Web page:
The Weekender: Comparing Trump to Rob Ford is an Insult to Rob Ford


After an absence from the the political scene as he underwent his second round of cancer treatment, Rob Ford popped back up on the radar this week with an interview with his official stenographer Joe Warmington of the Toronto Sun, and a Q&A stand-up comedy routine on Twitter Wednesday. Gone are the days of nonstop Rob Ford verbal blunders, mostly because of his illnesses, but also because he’s been relegated to the relative harmlessness of his old Ward 2 council seat where he can focus on returning phone calls and casting belligerent, obstructionist votes in peace.

These days, you want outrageousness in politics, you have to look southward to Donald Trump, who just completed another week of campaigning, which mostly involved telling rabid supporters why he’s awesome and why others stink. Make no mistake though, to compare Donald Trump and Rob Ford, which many have already tried, is a grave disservice… to Rob Ford.

This week, Trump struck controversy gold again by releasing his first campaign ad. He hardly needs them. He’s the undisputed frontrunner, the media can’t stop talking about him, and he has no real clear policy objectives to explain to the American voter. Still, he’s got the money, and with the Iowa Caucuses less than a month away, Trump is gonna do what a political candidate is going to do.

But because this is Trump, he can’t release a TV commercial without controversy, and in this case it was his ad using video of a group dark-skinned people running towards a wall that caused some negative blowback. It’s supposed to be a dramatization of Mexican migrants making a run for the American border, but it was actually footage of an entirely different group of migrants trying to cross the border into Morocco, half a world away. The Trump campaign said it was on purpose, and then they released a second ad that featured clips of Hillary Clinton standing next to Bill Cosby and Anthony Weiner in, ahem, better days.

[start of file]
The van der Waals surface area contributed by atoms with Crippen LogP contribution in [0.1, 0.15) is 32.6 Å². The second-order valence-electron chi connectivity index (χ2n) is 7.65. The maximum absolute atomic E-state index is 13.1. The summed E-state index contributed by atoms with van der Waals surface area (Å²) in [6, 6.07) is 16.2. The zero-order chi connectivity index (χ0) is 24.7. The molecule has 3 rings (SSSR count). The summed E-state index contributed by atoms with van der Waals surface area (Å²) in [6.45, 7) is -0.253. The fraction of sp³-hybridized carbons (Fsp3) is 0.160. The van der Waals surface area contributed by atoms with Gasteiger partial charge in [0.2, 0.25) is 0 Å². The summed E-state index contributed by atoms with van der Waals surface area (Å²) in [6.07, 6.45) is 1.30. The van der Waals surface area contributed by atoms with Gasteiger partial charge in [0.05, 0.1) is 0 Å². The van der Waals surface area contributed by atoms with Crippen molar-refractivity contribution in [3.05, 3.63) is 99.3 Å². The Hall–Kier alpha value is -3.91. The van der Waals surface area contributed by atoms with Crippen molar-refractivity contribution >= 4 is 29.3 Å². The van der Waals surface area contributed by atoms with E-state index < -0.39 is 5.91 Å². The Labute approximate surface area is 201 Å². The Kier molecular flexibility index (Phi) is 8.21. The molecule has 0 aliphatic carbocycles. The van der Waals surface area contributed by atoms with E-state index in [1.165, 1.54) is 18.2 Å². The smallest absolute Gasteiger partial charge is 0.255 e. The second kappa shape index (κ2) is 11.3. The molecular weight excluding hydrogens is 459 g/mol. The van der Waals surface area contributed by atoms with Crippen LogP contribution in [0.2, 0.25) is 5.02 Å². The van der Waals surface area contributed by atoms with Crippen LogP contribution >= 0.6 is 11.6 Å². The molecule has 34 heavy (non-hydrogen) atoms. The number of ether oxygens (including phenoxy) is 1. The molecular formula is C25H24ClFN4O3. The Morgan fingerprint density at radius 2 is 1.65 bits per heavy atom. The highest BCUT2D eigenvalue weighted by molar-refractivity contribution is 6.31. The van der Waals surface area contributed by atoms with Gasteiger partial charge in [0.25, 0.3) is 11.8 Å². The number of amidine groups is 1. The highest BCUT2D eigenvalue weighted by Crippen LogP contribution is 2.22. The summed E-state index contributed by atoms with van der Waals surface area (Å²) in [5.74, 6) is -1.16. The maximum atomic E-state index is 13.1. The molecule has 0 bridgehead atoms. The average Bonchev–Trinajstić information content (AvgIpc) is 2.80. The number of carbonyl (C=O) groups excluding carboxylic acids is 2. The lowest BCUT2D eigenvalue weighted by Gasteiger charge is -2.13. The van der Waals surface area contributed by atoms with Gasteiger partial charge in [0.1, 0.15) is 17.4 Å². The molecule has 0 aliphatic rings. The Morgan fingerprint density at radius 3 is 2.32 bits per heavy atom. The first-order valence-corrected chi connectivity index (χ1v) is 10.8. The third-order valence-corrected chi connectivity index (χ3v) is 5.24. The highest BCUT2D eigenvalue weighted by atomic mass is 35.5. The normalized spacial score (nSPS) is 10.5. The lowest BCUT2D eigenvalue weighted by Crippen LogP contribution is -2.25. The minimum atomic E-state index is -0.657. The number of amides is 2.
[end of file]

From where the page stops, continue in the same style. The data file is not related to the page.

The gist is that Trump and his surrogates (but mostly Trump) are still getting away with saying whatever the heck they want without any consequence. Disrespecting a war hero, indulging casual misogyny, mocking a reporters physical disability, it’s all par for the course, and on top of it all, the more he talks like that, the more his people like it. In a world of talking points and polished political staging, being off the cuff and politically incorrect is read as “genuine.” On that account, Trump and Ford have something in common.

Ford was never an eloquent man. Mark Towhey’s book Uncontrollable chronicled how the former staffer and his team used repetition and simplicity of message to keep Ford on point, which explains why when he went off the cuff it was typically a disaster of Pompeii proportions. Remember, “I’ve got more than enough to eat at home”? Or, “These Oriental people work like dogs”? Heck, there’s a Wikiquote page where you can check out his greatest hits, but the point is that saying the worst thing at the wrong time hardly makes Trump and Ford peas in a proverbial pod.

For one thing, while both being born into wealth, Ford’s never flaunted it. Of course to compare the wealth of the Trumps to the wealth of the Fords is like comparing a gold brick to a gold coin, but Rob didn’t want for much growing up, and like Trump, he slid right into the family business before seizing upon political ambition. Still, to Ford’s credit, never did he get up on stage and talk about his largess. He drove the same beat up minivan for years, and the Ford “estate” in Etobicoke was hardly akin to a skyscraper with solid gold trimmings. Modesty, in economic appearances, was a Ford trademark. While Trump certainly has appeal with the common man, and woman, Ford, at least, lived like them, which made the connection that much easier to understand.